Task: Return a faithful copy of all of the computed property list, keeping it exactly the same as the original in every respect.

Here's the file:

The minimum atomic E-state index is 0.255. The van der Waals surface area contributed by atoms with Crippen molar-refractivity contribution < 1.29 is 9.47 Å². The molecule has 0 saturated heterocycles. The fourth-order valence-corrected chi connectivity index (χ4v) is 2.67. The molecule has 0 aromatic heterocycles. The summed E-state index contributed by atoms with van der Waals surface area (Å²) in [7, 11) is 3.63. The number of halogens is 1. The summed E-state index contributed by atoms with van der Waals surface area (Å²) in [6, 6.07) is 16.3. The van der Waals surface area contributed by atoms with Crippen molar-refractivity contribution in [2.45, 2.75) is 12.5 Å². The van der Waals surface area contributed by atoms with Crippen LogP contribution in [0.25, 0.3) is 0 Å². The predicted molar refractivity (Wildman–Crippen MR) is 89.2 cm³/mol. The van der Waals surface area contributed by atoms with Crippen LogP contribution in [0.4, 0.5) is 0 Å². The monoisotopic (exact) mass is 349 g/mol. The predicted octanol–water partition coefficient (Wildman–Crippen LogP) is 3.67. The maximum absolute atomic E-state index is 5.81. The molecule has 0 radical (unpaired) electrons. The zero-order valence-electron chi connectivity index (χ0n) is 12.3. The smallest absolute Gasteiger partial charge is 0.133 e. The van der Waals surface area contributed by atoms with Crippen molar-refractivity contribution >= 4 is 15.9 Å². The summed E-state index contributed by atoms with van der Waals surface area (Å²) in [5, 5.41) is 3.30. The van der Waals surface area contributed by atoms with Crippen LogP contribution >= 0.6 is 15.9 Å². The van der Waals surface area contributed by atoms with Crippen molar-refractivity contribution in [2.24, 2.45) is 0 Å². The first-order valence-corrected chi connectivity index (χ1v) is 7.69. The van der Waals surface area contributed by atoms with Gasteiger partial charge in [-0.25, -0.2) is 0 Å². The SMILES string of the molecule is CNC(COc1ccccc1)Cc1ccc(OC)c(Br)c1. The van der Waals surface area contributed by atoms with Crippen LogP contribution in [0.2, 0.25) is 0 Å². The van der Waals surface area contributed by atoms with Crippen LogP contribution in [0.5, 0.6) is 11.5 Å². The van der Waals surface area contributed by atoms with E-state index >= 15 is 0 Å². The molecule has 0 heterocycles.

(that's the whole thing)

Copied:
The minimum atomic E-state index is 0.255. The van der Waals surface area contributed by atoms with Crippen molar-refractivity contribution < 1.29 is 9.47 Å². The molecule has 0 saturated heterocycles. The fourth-order valence-corrected chi connectivity index (χ4v) is 2.67. The molecule has 0 aromatic heterocycles. The summed E-state index contributed by atoms with van der Waals surface area (Å²) in [7, 11) is 3.63. The number of halogens is 1. The summed E-state index contributed by atoms with van der Waals surface area (Å²) in [6, 6.07) is 16.3. The van der Waals surface area contributed by atoms with Crippen molar-refractivity contribution in [2.45, 2.75) is 12.5 Å². The van der Waals surface area contributed by atoms with Crippen LogP contribution in [0.25, 0.3) is 0 Å². The predicted molar refractivity (Wildman–Crippen MR) is 89.2 cm³/mol. The van der Waals surface area contributed by atoms with Crippen LogP contribution in [0.4, 0.5) is 0 Å². The monoisotopic (exact) mass is 349 g/mol. The predicted octanol–water partition coefficient (Wildman–Crippen LogP) is 3.67. The maximum absolute atomic E-state index is 5.81. The molecule has 0 radical (unpaired) electrons. The zero-order valence-electron chi connectivity index (χ0n) is 12.3. The smallest absolute Gasteiger partial charge is 0.133 e. The van der Waals surface area contributed by atoms with Crippen molar-refractivity contribution >= 4 is 15.9 Å². The summed E-state index contributed by atoms with van der Waals surface area (Å²) in [5, 5.41) is 3.30. The van der Waals surface area contributed by atoms with Crippen LogP contribution >= 0.6 is 15.9 Å². The van der Waals surface area contributed by atoms with Crippen molar-refractivity contribution in [2.24, 2.45) is 0 Å². The first-order valence-corrected chi connectivity index (χ1v) is 7.69. The van der Waals surface area contributed by atoms with Gasteiger partial charge in [-0.25, -0.2) is 0 Å². The SMILES string of the molecule is CNC(COc1ccccc1)Cc1ccc(OC)c(Br)c1. The van der Waals surface area contributed by atoms with Crippen LogP contribution in [0.2, 0.25) is 0 Å². The van der Waals surface area contributed by atoms with Crippen LogP contribution in [0.5, 0.6) is 11.5 Å². The van der Waals surface area contributed by atoms with E-state index >= 15 is 0 Å². The molecule has 0 heterocycles.